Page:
Citing a list of financial concerns, the City College of San Francisco's Board of Trustees finalized 38 faculty layoffs during a virtual meeting this past Friday. Additionally, a dozen full-time faculty members that expected to retire this school year will now not be replaced.
Initially reported by KQED, the announcement of this massive wave of layoffs comes after years of financial turmoil and a string of budget crises at CCSF — including a near loss of its accreditation in 2015 over financial mismanagement. The school was back on the state's list for "enhanced monitoring" as of a year and a half ago, and a report was released in April that confirmed the college still faces a $33 million budget shortfall for the upcoming academic year. As a result, CCSF's board announced that it would cut 163 full-time faculty and at least 34 administrative positions this year.
During a Friday afternoon board meeting, school employees learned that 38 faculty positions would be immediately cut — with some of those employees having worked for the City College for years, if not decades. Also, at least 150 part-time staff are expected not to be hired back to the college because of a California higher-education rule that requires part-timers not to take the place of laid-off full-time faculty.
Over 360 faculty members of the school tuned in to the virtual City College Board meeting Friday afternoon. During the hours-long meeting, public comment mostly echoed the same sentiment: these layoffs and cutoffs are “gut-wrenching."
“Your decision today not only affects the 38 tenured instructors who will lose their jobs, but it also affects the dozens of part-timers who will make you unemployed," said Denise Selleck, who has taught English as second language classes at the school since 1991, per KQED. "And it will affect the thousands of students who will not be able to get the classes that they want and need."
These layoffs came after rallies descended on the campus last week; eleven faculty members at City College of San Francisco were arrested Thursday evening by San Francisco police in protest against the layoffs at CCSF's Ocean campus; SFPD noted that all those arrested were cited for “for failing to obey a peace officer and for being pedestrians outside of a crosswalk.”
On May Day — the day commemorating the historic struggles and gains made by workers and the labor movement, observed in many countries on May 1 — many faculty members and both full- and part-time staff marched at CCSF to protest the planned layoffs.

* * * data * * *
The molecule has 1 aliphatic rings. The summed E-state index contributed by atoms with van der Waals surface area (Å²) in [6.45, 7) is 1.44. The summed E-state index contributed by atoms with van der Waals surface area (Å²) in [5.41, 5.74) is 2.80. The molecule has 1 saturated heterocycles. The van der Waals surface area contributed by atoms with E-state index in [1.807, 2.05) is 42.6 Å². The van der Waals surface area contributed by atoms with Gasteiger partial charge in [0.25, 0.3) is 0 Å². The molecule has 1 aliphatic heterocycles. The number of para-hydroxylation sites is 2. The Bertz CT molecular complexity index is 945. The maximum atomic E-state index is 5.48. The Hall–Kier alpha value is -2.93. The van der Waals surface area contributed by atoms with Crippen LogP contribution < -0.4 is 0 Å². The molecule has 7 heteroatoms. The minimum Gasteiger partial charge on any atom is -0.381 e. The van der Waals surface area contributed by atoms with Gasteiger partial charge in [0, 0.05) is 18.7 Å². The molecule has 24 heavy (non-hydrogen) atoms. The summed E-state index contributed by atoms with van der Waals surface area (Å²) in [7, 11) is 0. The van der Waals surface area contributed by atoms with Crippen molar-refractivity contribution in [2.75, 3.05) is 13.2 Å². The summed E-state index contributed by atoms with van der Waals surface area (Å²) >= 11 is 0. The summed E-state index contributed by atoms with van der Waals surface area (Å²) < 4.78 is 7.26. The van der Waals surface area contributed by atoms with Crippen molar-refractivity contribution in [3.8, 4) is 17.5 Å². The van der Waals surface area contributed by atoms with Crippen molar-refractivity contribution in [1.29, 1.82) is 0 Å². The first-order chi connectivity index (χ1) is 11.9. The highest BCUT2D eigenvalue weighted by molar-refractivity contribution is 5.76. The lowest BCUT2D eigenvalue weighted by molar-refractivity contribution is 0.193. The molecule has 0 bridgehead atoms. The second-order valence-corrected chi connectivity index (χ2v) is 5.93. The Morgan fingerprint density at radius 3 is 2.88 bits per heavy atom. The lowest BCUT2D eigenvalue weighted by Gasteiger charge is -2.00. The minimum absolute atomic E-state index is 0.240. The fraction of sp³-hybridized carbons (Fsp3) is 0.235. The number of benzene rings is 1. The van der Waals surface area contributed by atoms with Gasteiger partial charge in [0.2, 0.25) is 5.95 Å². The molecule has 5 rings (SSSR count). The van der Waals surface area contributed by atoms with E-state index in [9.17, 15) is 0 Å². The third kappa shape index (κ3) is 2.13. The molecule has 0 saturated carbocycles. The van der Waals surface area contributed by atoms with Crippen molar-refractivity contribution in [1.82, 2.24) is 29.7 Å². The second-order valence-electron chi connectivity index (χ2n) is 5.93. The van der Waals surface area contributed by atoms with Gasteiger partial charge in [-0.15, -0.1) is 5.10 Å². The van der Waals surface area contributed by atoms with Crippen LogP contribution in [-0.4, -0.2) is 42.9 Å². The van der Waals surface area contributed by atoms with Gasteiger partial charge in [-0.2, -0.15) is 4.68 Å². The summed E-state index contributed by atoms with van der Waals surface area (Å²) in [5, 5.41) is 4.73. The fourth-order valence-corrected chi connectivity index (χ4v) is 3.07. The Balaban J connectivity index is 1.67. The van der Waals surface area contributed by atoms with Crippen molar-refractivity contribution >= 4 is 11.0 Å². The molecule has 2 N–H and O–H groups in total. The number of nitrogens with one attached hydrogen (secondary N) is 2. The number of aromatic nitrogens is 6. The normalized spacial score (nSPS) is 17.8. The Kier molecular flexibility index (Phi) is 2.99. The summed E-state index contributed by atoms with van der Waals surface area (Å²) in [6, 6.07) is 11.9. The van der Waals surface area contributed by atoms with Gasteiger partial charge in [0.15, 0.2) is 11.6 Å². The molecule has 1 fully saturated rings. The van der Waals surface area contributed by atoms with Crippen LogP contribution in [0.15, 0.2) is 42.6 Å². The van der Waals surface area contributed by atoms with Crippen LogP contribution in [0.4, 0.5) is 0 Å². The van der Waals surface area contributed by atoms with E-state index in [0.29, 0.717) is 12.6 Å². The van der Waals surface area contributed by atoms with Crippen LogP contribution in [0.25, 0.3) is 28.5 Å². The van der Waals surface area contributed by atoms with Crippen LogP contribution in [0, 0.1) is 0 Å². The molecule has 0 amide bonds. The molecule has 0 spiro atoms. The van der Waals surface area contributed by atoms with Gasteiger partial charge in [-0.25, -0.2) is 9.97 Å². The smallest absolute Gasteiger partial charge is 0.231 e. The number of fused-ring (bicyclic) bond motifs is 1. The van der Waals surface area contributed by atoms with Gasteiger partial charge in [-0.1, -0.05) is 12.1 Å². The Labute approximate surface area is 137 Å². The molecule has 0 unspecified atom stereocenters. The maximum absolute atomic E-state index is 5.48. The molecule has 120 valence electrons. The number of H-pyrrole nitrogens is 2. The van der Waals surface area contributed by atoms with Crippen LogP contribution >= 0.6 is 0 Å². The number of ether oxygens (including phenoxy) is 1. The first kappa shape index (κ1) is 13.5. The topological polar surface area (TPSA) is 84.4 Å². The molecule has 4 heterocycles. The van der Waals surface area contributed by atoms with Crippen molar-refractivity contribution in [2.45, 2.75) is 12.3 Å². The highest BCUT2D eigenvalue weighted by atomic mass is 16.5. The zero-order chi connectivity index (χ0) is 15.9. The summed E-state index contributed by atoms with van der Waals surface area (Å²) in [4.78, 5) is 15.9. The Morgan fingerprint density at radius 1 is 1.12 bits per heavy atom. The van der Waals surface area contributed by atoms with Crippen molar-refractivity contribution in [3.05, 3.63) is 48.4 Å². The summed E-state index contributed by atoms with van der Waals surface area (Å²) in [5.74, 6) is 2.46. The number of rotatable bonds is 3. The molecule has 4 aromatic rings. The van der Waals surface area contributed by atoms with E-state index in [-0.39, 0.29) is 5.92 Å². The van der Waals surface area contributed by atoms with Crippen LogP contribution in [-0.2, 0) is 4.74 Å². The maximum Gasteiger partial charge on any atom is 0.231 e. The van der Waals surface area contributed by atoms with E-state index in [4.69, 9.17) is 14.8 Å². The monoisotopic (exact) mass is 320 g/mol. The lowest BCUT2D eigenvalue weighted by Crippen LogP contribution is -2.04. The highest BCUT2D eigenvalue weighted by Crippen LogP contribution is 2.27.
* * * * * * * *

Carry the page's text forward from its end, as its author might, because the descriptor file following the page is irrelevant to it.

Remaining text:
There are likely more layoffs to come before the school year ends. And if last year’s events are of any indication — when the college voted to suspend layoffs of some 160 faculty — the number could be substantial.
City College of San Francisco is now projected to still face a $5.8 million deficit for its 2025-2026 fiscal year, and its financial woes are not going away.
As SFist reported in October 2020, the school has about 22,000 fewer students enrolled than it had a decade ago — but during the ensuing pandemic year enrollment dropped even lower. This has led to a continued loss of funding from the state, and forced some controversial decisions to be made — much the way public school districts in San Francisco and Oakland are facing the need for difficult cuts and school closures to get out of the red, due to declining enrollment and consequent declining funding.
San Francisco voters passed Proposition A in March 2020, giving City College an $845 million bond to stay afloat. At this time last year, faculty members at the school accepted 9% pay cuts across the board, in order to avoid more devastating layoffs. But still, the numbers have continued to look grim with the school running deficits and racking up huge deferred maintenance costs — which, alone, Mission Local reported two years ago, were estimated at $450 million. The problems, clearly, are huge and structural, and the reluctance to cut programs or make significant layoffs since the accreditation crisis have deepened the budget tensions. So, expect more drama and protest to come, because no one likes a layoff except an accountant.